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Our future will be urban, and it will be organic. As more of us move into dense urban spaces, we’ll seek to incorporate the natural world into our cities. Life seems more vivid when vines reach across weathered walls, where tree roots cover city infrastructure, and where urban gardens find a niche in urban sprawl.

Satoshi Ikeda and his project Edo Nagano, seems conjuring this reality on his album, Klimrim. Ikeda takes the listener from the busy sounds of an urban environment like Tokyo (his current city and namesake of “Edo” in his moniker), and finds tranquility in the natural world on the recording. His realization is an album that feels very much like a possible future — busy, anxious, and seeking tranquility in it all.

Klimrim’s opening tracks — “BLACK SUN” and “ORIAN” — are pulled directly from life in Tokyo. Deeply rhythmic, both feel like illustrations of people immersed in the routine of urban sprawl.

Where “Black Sun” entrances the listener with the feeling of the rhythmic pulsing of street lights on a night time commute, “ORIAN” sets the listener up for seduction. The song’s panflute hook calls attention away from the primal rhythms driving the track, beckoning the listener to take part in the sexiness of the city. It’s here that Ikeda’s urban soundscape feels most realized — there’s a sexiness to urban reality here. However, just like the end of “ORIAN,” there is also anxiety.

By the third track, “Outrage,” Ikeda feels like he’s fleeing the urban life in need of something more natural.

Juxtaposing the imagery of an island paradise in the name of the track “las Olas De Oro” (meaning “golden waves”) with a mythical Chinese animal in “Kylie” and the name of a thunder god in “Raijin,” Ikeda retreats from the busy-ness of the urban environment and connects with the natural and mystical worlds. The tracks in this part of the album seem to slow down. However, rhythm remains a present element, connecting the artist to the world around himself.

During my correspondence with Ikeda for this review, I discovered one of his influences is the band Tortoise. This part of the album feels like a Tortoise record. By channeling an influence like Tortoise, Klimrim isn’t a record that is hamstrung to genre. The music draws from influences ranging from underground hip-hop to ambient; however, the melodies remain simple and the beats are straightforward. There is a sneakiness to this approach. The record isn’t nearly as simple as it may seem.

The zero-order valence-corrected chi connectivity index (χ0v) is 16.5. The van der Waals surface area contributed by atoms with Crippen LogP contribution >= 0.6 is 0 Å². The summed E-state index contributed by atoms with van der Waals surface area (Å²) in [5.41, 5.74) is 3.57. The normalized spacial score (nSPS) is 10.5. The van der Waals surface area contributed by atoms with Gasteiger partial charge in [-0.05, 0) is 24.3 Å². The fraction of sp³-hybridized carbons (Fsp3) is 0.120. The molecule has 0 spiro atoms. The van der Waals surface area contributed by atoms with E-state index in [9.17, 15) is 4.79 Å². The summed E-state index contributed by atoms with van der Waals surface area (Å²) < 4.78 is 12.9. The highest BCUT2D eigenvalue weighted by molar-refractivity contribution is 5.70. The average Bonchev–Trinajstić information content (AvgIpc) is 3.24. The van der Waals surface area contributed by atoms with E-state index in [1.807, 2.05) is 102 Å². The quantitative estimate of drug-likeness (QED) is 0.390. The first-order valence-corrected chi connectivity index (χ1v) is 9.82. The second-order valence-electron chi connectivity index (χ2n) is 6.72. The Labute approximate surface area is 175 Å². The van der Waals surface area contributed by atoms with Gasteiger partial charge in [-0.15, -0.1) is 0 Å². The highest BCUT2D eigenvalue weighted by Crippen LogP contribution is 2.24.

There are thematic layers, too. There is spirituality. There is commentary. There is tranquility. This is what makes  Klimrim so immersive. The listener has so much to interact with in terms of both musical style and subject matter.

The album ends with organic elements. “Flower,Bird,Wind and Moon,” “Day of the Shinano River,” and “Midnight Swimming Pool” use serenity and simplicity to envelop the listener in the tranquility of the natural world. Where earlier tracks set rhythm and melody against one another, these final tracks play harmoniously together.

The album’s greatest strength is its vibrancy. One will immediately notice its lack of vaporware-sounding affect, which tends to be the knee-jerk production choice of so many electronic musicians making accessible electronic music, in favor of rich-sounding production. Ikeda’s choice makes the record sound immediate, tangible, visionary.

Klimrim is a record for the future that we don’t know that we’re creating. Can we imagine a world without neon lights? Can we imagine a future where buildings don’t continue to rise out of the middle of dense urban centers? Can we even dare to imagine a future where bullet trains and highways don’t continue to cut through grain fields and mountain ranges? No.

At the same time, we must somehow, in some way, find tranquility within it. This record posits that we can find it.

Edo Nagano — “BLACK SUN”

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  • Composition

  • Consistency

  • Cover Art

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